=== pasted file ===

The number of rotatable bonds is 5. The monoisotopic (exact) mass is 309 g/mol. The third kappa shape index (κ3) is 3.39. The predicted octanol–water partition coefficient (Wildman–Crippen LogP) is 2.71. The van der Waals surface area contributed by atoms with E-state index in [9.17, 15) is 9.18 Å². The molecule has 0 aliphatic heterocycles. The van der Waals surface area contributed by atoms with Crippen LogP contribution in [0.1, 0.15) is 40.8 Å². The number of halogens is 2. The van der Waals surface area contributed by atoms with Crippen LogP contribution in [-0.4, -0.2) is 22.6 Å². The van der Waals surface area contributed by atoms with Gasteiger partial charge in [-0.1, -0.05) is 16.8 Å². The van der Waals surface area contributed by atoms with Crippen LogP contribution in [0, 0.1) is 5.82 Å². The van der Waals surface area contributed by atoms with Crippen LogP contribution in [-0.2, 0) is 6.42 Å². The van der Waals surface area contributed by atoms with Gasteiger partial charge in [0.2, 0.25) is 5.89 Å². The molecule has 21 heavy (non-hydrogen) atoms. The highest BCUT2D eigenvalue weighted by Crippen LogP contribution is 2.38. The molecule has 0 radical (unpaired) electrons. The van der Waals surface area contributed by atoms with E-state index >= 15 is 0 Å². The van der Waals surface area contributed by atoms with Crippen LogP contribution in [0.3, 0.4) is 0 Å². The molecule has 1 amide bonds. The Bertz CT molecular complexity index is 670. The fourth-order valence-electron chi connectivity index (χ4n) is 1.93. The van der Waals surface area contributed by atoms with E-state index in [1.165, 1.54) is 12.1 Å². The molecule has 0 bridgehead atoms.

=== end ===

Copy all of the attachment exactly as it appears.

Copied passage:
The number of rotatable bonds is 5. The monoisotopic (exact) mass is 309 g/mol. The third kappa shape index (κ3) is 3.39. The predicted octanol–water partition coefficient (Wildman–Crippen LogP) is 2.71. The van der Waals surface area contributed by atoms with E-state index in [9.17, 15) is 9.18 Å². The molecule has 0 aliphatic heterocycles. The van der Waals surface area contributed by atoms with Crippen LogP contribution in [0.1, 0.15) is 40.8 Å². The number of halogens is 2. The van der Waals surface area contributed by atoms with Crippen LogP contribution in [-0.4, -0.2) is 22.6 Å². The van der Waals surface area contributed by atoms with Gasteiger partial charge in [-0.1, -0.05) is 16.8 Å². The van der Waals surface area contributed by atoms with Crippen LogP contribution in [0, 0.1) is 5.82 Å². The van der Waals surface area contributed by atoms with Crippen LogP contribution in [-0.2, 0) is 6.42 Å². The van der Waals surface area contributed by atoms with Gasteiger partial charge in [0.2, 0.25) is 5.89 Å². The molecule has 21 heavy (non-hydrogen) atoms. The highest BCUT2D eigenvalue weighted by Crippen LogP contribution is 2.38. The molecule has 0 radical (unpaired) electrons. The van der Waals surface area contributed by atoms with E-state index >= 15 is 0 Å². The van der Waals surface area contributed by atoms with Crippen LogP contribution in [0.3, 0.4) is 0 Å². The molecule has 1 amide bonds. The Bertz CT molecular complexity index is 670. The fourth-order valence-electron chi connectivity index (χ4n) is 1.93. The van der Waals surface area contributed by atoms with E-state index in [1.165, 1.54) is 12.1 Å². The molecule has 0 bridgehead atoms.